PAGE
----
Country music superstar Willie Nelson, along with veteran rocker Neil Young (now a country music convert) and country stalwart John Conlee, appeared yesterday on the Hill to talk about the grim financial plight of many small farmers in this country.

Three days before the scheduled Farm Aid concert in downstate Illinois, Nelson said he hoped their appearance on the Hill would "bring attention to this problem . . . If you sit down tomorrow morning to eat your ham and eggs, look at it, imagine where it came from . . . Everyone in this room is affected by farmers."

"We're destroying the family farm," said Young. "We don't believe in the family system enough to support it at its roots."

The three spoke at a press conference in the Russell Senate Office Building after a closed half-hour meeting with the Senate Agriculture Committee. Singer John Cougar Mellencamp was expected but canceled his appearance on the Hill due to illness.

Nelson and his colleagues conceived the Farm Aid concert, scheduled for Sunday, and modeled it after the pop music stars' Live Aid benefit this summer for starving Africans. "I worked on a farm all through my childhood; I picked cotton," said Nelson, who comes from a small farming community in Texas, where he said his family didn't have enough money to own a farm. "Through the years, I've been a farmer and a rancher." Young urged people to vote for Sen. Tom Harkin's (D-Iowa) farm reform bill because "it doesn't create any more deficit than we already have. It's not subsidies . . . It allows the farmer to stand up and support himself on his own two feet."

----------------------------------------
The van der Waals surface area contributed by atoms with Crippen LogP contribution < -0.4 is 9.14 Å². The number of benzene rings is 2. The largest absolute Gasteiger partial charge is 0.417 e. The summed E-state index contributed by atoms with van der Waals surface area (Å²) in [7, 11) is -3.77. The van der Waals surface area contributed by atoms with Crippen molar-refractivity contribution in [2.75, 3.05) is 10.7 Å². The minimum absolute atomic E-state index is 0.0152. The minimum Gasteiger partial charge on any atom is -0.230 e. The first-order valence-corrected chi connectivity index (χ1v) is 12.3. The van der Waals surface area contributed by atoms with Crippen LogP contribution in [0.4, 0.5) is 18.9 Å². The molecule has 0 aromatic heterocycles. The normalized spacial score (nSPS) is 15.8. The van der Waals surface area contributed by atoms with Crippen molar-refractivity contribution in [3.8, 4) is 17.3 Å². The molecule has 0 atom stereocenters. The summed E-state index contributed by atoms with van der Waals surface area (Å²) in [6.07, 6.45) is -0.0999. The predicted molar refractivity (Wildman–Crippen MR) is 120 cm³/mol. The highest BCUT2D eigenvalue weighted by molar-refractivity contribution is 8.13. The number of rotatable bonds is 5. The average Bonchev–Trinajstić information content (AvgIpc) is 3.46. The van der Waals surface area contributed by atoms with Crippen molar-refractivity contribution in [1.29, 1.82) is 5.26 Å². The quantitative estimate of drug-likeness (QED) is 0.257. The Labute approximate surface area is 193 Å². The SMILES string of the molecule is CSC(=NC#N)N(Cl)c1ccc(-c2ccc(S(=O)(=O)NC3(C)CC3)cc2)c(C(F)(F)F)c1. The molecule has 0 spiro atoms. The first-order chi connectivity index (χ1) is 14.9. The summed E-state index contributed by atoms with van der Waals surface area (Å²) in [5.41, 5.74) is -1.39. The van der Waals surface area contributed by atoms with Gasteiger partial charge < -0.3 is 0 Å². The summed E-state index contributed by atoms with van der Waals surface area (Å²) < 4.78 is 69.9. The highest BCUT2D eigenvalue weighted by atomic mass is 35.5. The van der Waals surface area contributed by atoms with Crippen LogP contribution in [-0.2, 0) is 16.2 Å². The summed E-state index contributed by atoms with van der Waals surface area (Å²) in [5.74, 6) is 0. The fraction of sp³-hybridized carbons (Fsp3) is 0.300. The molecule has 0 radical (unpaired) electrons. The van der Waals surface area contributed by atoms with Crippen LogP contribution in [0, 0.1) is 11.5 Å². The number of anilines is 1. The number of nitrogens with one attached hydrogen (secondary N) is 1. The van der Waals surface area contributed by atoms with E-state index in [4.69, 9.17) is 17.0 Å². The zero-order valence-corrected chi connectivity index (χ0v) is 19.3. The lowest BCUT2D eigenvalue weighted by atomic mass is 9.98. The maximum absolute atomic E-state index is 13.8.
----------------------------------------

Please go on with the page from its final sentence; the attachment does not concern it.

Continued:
John Conlee added that he had "sentimental reasons for being involved . . . My grandfathers were both involved in farming as well as my father."

Nearly $2 million has already been pledged in corporate contributions to the benefit, according to Jim Skilbeck, special events coordinator for Illinois Gov. James R. Thompson, and the 80,000 tickets for the concert at the University of Illinois football stadium in Champaign sold out in three days.

"I was in Champaign last Saturday," said Sen. Alan Dixon (D-Ill.) of the Agriculture Committee at the press conference. "It sounded like everyone in the world was coming."

Concert organizers have not decided yet how money from the benefit will be spent, according to Nelson. "We're open to suggestions about how we will distribute the money . . . When we do, it will attract a lot of media attention."

The concert promises 50 performers, among them Bob Dylan, Joni Mitchell, Billy Joel and Waylon Jennings.

"This is going to bring a lot of attention to the farmers' problem," Nelson said. "We already have made some videos. Neil Young and I are making one tomorrow. Sissy Spacek is making one. Jessica Lange is making one. Clint Eastwood, I talked with; he may be making one." No major network has opted to televise the concert, though it will be broadcast on cable, by an ad hoc network of television stations across the country and simulcast on 400 radio stations, according to Nelson.

"Having those stations -- some are affiliated with networks -- will help," said Nelson. "It would have been nice if one of the major networks had taken it, but unfortunately they didn't."

Nelson, in blue windbreaker and jeans, with a white visored cap on his shoulder-length brown hair, stayed to sign autographs for Hill staffers and chat with fans.

Nelson said he couldn't predict how seriously Americans would respond to the farm problem as a result of Farm Aid.

"We'll have to wait and see," he said. "When people see the plight of farmers out there who are killing themselves, I think maybe they will respond . Your guess is as good as mine."